This past Sunday (2/28/10) was the annual Chilly Hilly bike ride. It is the huge kick-off event for bike season in the Seattle area, organized by Cascade Bicycle Club. Here in the Great Northwest many of us struggle to emerge from our yearly dark-dank-daze like cicadas. If you can complete this ride it’s a sign that you’ve survived Winter reasonably intact. With 2,675 feet of climbing over 33 miles, the Chilly Hilly is no stroll in the park. Some of the hills look like walls as you approach them. I felt every quart of ice cream I ate this Winter as I climbed each one.
The weather this winter has been exceptionally mild, with record-breaking temps throughout January and February. On event day it was shockingly sunny and seemed to be in the mid-50s or warmer. It would appear that bicycling is booming in these parts. Rumor has it there were 6,028 riders this year, a huge increase from the 3,585 riders last year.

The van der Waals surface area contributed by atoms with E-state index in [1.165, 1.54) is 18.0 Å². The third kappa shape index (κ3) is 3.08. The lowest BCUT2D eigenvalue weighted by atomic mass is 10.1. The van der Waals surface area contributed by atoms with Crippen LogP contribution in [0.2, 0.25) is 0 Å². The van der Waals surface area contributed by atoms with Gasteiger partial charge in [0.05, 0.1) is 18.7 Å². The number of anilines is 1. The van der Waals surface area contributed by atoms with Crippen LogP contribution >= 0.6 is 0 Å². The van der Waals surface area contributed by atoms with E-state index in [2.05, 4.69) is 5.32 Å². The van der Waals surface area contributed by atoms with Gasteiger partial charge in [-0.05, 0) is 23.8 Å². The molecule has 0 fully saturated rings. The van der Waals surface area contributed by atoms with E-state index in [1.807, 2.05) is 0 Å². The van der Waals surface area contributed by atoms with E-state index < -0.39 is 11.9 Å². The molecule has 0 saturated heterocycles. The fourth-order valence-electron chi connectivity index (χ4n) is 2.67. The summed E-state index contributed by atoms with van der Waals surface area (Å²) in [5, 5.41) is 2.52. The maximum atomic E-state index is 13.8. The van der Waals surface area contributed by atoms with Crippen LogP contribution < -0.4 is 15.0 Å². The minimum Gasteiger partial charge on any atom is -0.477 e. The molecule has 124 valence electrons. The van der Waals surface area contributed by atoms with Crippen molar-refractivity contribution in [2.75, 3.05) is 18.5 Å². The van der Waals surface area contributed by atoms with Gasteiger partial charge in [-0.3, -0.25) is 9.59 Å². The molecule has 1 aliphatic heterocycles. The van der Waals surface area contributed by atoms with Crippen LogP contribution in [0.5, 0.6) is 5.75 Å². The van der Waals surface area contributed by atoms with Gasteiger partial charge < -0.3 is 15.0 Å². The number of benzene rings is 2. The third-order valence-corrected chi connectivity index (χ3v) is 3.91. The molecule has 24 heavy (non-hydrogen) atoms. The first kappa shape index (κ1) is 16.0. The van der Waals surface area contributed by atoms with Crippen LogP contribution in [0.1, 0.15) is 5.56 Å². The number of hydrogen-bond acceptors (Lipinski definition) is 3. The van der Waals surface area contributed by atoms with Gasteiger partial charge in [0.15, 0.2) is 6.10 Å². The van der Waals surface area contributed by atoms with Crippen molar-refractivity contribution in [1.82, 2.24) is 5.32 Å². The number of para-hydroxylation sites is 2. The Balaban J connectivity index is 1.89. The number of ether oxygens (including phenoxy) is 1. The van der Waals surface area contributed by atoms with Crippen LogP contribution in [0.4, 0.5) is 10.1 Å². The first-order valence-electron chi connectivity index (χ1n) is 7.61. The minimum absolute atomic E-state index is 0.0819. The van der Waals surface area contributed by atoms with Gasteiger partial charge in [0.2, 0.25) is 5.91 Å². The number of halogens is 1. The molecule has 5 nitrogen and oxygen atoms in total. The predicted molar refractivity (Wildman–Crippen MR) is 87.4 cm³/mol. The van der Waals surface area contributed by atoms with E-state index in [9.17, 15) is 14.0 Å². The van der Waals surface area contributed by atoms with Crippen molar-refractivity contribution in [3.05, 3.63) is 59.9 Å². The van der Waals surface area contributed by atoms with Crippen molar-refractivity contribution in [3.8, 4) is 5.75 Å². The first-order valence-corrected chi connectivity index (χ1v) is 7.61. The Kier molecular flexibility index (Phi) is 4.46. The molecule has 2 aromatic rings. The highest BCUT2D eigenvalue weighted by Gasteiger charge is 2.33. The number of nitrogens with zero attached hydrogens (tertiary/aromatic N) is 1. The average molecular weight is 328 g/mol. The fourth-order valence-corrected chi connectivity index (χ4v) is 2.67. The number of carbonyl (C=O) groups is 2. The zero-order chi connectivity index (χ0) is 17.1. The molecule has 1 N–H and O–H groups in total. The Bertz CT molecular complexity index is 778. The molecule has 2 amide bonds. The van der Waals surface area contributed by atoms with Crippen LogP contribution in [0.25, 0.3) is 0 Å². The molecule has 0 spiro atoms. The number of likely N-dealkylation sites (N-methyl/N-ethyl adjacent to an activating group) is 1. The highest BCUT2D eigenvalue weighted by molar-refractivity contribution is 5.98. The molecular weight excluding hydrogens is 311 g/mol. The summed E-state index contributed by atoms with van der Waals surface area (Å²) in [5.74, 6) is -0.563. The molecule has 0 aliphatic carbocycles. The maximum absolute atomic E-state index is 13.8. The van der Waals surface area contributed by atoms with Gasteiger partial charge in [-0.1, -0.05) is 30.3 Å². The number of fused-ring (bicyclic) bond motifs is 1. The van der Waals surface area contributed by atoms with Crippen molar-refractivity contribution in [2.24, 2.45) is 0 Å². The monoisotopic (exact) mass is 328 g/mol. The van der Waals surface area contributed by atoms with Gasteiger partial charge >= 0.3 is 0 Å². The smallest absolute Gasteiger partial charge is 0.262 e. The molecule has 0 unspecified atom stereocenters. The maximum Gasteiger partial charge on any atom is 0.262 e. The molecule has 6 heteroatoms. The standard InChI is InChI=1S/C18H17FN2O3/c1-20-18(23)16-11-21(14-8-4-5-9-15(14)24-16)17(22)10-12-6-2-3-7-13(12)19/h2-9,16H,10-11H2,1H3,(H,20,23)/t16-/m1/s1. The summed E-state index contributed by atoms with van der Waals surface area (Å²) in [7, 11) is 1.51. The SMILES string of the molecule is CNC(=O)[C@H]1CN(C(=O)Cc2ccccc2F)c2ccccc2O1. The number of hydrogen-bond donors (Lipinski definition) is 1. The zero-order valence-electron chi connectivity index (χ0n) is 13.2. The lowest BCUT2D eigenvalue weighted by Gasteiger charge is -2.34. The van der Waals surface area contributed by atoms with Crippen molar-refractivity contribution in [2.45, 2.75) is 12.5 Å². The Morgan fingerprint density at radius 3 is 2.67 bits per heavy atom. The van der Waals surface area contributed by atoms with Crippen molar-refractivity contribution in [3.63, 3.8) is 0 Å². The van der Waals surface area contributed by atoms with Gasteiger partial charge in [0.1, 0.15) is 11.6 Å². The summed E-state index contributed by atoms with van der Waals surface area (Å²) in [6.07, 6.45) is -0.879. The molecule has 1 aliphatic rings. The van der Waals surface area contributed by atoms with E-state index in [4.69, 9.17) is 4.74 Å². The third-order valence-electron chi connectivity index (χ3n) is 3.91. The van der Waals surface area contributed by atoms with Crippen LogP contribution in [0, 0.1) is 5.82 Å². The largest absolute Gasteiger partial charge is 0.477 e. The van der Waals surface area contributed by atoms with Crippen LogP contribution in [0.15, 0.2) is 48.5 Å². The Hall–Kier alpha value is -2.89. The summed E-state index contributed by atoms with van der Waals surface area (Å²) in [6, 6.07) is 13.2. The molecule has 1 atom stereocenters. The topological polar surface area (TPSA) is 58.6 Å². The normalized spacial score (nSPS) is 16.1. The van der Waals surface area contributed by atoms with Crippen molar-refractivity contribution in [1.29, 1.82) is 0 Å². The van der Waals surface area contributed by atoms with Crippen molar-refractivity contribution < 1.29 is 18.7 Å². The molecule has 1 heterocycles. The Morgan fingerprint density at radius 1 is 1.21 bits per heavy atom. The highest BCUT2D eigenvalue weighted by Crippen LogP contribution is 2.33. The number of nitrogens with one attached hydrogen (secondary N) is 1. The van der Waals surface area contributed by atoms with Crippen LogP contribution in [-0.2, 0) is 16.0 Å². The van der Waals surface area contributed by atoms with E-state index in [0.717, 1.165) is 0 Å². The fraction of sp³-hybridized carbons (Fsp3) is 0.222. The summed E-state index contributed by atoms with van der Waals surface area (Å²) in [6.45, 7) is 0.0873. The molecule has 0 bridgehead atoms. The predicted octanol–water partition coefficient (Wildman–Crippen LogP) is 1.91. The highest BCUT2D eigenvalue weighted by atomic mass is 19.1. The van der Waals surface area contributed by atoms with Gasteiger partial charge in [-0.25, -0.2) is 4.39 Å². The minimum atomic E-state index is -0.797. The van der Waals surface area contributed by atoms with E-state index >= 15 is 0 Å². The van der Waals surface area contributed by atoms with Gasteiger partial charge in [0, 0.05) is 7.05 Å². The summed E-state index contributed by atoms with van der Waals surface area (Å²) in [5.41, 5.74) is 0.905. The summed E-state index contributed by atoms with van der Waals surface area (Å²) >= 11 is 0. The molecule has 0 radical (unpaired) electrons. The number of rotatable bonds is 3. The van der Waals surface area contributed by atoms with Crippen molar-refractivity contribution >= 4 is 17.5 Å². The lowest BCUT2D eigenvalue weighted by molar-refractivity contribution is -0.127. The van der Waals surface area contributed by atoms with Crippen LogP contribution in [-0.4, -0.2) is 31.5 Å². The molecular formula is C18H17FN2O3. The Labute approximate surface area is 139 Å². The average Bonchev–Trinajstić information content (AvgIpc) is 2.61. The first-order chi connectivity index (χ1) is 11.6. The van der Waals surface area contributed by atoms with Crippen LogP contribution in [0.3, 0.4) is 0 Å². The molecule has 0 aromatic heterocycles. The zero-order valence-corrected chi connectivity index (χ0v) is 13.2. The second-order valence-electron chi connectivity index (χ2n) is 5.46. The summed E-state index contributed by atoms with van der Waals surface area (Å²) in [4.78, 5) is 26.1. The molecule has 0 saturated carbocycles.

A parallel event known as the FHR in polite company (Fucking Hills Race) took place on the same day and place. Originally started as a pirate ride by Point 83, it is now pretty well organized. Participants wear pirate flags instead of numbers. In support of both events and seeking the most fun and best chili, I paid registration fees and rode in both events simultaneously.
FHR had terrific prizes for all participants and a more alternative theme from the mainstream clean-cut Chilly Hilly. Prizes included all sorts of bike schwag as well as $60 toward a Point83 club tattoo, body waxing, and a lap dance. The FHR crowd numbered over 100 mostly twenty-somethings who prefer vintage clothing from Goodwill over the spandex more typical of Chilly Hilly riders. The FHR chili was spectacular. I asked one Chilly Hilly rider how their chili was and they said they didn’t get any because there wasn’t enough to go around for the 6,028 riders.
These parallel events are proof that there’s plenty of room on the road for all kinds of people: kids, seniors, competitive racers, casual riders, skinny & fat people. Good spirits were everywhere. In these contentious times that is a rare and beautiful thing.